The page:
Jackson: People are going to think I'm crazy but I actually like Jackson. Once we get to cities this small there's only so much "quaint" that can make them interesting to me. Jackson far and away has the best and most interesting urban bones of any city listed here. It was also the most populated of the cities listed here at one point and is still the most dense. Jackson suffers from quite a bit of malaise, but I think it has the most potential. Downtown Jackson is my favorite on this list.

Midland: Being the home of Dow gives Midland a pretty stout economy. It is surprisingly bland and non descript given it's size, and resources. I don't have anything really bad to say about Midland, it's a neutral place with a lot of untapped potential.

Port Huron:It may be the city most under it's potential. Located on an international border and the northern terminus of I-69, and I-94. I've been there only once and like most of the cities on this list could picture what it would be like if it had more investment.

Monroe: It's sandwiched very closely between one really big metro, and one medium sized metro and doesn't seem to reap the benefits of either. Monroe is closer to Detroit than Ann Arbor but feels like it's counties away. I know there's *some* uniqueness of it's downtown, but not enough to really separate it from this pack. I've found it to be less interesting/quaint than Bay City. I've never understood how Monroe and it's county are immediately on the border of two much larger population centers, but doesnt get spillover from either of them.

Adrian: Don't know a lot about it, other than a fairly non-descript land locked population center.

Mt. Pleasant: Without CMU it would be not much interesting. Even with CMU there's not enough to make it stand out to these other cities.

Benton Harbor/St. Joe: Close proximity to Chicago, home to some of the best beaches in the state, seat of one of the largest corporations in out state Michigan and yet still has the worst population performance of these population clusters. I've never fully understood it with all of those ingredients.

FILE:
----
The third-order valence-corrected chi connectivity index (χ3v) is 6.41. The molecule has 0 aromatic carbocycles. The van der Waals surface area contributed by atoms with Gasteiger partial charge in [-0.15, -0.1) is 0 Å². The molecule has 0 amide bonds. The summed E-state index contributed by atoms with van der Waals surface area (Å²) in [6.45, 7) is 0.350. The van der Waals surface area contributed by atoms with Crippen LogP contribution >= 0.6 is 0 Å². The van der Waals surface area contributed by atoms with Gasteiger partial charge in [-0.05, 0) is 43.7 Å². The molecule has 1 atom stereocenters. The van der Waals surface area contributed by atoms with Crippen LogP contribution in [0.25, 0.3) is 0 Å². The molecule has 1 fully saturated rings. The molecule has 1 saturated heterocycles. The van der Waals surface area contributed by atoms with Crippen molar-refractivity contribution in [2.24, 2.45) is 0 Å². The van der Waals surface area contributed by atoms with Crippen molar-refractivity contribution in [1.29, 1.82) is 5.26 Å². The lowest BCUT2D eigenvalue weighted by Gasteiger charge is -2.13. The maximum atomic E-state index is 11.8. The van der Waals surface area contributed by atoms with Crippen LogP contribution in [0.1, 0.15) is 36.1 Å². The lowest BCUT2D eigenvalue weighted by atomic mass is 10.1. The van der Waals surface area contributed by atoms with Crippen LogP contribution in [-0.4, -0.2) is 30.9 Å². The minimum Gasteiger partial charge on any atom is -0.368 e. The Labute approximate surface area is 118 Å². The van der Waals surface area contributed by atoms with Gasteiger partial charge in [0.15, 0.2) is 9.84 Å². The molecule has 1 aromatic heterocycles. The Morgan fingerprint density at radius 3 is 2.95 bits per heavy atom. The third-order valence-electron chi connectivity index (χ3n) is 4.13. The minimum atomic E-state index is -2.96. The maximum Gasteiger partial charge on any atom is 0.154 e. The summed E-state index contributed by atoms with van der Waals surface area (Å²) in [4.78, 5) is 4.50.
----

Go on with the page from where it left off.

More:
Last edited by mjlo; 04-07-2022 at 06:12 AM..
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Old 04-07-2022, 07:24 AM
 
Location: Grosse Ile Michigan
30,253 posts, read 74,301,245 times
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It is very hard to find cities in Michigan between 20,000 and 50,000 population outside the core counties. Many of my favorite cities have populations of under 1000, or at least under 5000. The mid sized cities are pretty bland. There is one exception IMO. Several of the of the cities on OPs list do not meet OPs criteria. Are we sataying under 50,000 population or not?



Marquette number 1. This is a nearly ideal city. A small friendly college town with enough to do to be interesting,but not crowded and very friendly (unless you act like a Fudgie). Tons of awesome things to do in the area. Pleasant, safe, pretty (scratch that - beautiful). Ok not a lot of spectacular architecture, but you cannot have everything. If I did not need a job, I might move there right now.



Port Huron - I agree this is an under-appreciated city. It has some great places and a nice waterfront. Not a place I would want to spend a week, but a day there is pleasant. Even a weekend would be nice. It is funny that residents often call it Port Urine.



Monroe- some great architecture downtown. The business atmosphere is dead. Downtown businesses struggle, fail get replaced,struggle fail. . . To us, it is mostly a place to go for yard sales, or a place to stop for breakfast at the start of an out of state trip (no point in sopping for gas here, gas is cheaper in Ohio just a few miles away). Monroe still has a serious residual drug abuse problem but not as bad as its reputation would indicate.